For the last three years William Loake has been promoted like clockwork.
As first-class International Business and German graduate, he landed his professional placement as a Trainee for Deloitte in 2014, and has worked his way up to Consultant.
Based in Zurich, Switzerland, he handles the international tax and financial affairs of major businesses and enjoys Swiss work culture in the heart of the city. Not bad for one year out of university.
‘Senior managers started talking to me about my graduate role at Deloitte within three months of working on placement. Within six months I had received a contract through the door. It was amazing; a complete weight off my shoulders.’
William made an impression. He attached himself to high-level executives and got involved in projects outside of his remit. It paid off with a healthy salary increase and a permanent role after graduation.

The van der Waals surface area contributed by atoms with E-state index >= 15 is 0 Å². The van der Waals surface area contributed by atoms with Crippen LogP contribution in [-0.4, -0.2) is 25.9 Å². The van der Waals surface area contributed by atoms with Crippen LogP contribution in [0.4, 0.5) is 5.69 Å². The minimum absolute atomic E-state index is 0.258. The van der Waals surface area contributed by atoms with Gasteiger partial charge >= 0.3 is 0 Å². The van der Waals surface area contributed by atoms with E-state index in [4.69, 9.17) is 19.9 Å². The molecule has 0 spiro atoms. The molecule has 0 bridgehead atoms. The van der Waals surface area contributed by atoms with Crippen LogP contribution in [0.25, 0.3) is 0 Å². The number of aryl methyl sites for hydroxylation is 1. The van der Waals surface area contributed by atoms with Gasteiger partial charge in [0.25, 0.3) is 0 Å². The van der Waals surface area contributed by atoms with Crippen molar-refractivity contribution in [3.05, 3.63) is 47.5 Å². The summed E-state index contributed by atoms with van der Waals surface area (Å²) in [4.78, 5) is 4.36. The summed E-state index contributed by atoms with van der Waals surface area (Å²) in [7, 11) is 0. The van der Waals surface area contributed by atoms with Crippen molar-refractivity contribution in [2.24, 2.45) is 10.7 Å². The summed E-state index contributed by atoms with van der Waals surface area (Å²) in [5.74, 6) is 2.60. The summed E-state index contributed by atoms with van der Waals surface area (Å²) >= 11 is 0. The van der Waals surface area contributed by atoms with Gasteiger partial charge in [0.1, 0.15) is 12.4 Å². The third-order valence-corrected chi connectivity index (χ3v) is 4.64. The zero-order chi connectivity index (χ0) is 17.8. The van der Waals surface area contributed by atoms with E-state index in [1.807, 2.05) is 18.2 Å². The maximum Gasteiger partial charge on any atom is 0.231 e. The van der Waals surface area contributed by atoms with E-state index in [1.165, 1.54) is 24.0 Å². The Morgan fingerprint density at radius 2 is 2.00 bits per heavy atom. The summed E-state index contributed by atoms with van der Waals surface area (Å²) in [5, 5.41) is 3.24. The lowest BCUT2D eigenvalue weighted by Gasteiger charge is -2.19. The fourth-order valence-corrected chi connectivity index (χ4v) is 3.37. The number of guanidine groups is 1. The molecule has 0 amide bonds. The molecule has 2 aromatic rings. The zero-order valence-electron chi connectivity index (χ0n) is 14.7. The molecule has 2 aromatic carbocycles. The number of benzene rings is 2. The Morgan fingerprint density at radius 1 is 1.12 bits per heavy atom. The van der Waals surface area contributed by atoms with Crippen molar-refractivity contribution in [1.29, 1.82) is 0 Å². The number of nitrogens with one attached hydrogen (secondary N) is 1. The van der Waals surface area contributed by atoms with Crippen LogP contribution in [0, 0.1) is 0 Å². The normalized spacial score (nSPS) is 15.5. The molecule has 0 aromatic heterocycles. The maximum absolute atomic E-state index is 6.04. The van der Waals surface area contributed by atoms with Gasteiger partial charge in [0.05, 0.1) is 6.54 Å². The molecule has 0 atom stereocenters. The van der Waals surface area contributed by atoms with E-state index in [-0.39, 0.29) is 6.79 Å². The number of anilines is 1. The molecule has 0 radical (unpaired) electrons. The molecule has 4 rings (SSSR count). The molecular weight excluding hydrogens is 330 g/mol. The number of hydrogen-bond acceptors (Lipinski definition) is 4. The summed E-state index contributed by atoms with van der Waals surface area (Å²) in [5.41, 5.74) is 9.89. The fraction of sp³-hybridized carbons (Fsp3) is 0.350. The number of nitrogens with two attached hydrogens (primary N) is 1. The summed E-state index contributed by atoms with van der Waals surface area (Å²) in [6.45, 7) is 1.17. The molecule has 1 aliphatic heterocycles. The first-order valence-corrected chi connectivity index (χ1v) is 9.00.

How to make the most of your placement
‘Go above and beyond. Don’t limit yourself to what’s just in front of you, think ahead to where you want to be.’
The first step in the journey, William says, is to pick a subject at university that you can get behind. One you are interested in.
‘I had an appetite for business, but I knew that could come later. I wanted to do something I simply enjoyed. International relations interested me and I wanted to learn German to business standard. The course at Aston was a great fit.’
The path to a great graduate role
Working as a Consultant is a far cry from William’s first role as a General Assistant in Asda, but even when he was stacking vegetables, he pushed himself to understand the business and logistics in retail.
‘I watched and learned from my manager. My advice to students is to do the same, no matter what the job is. There is always the opportunity to learn and grow as an employee and person.’
William was made Supervisor and was even offered a permanent role, as well as career development opportunities, but he didn’t bite.
‘I wanted more and I knew I didn’t want to work in retail forever. That’s where Aston came in and, well… the rest is history.’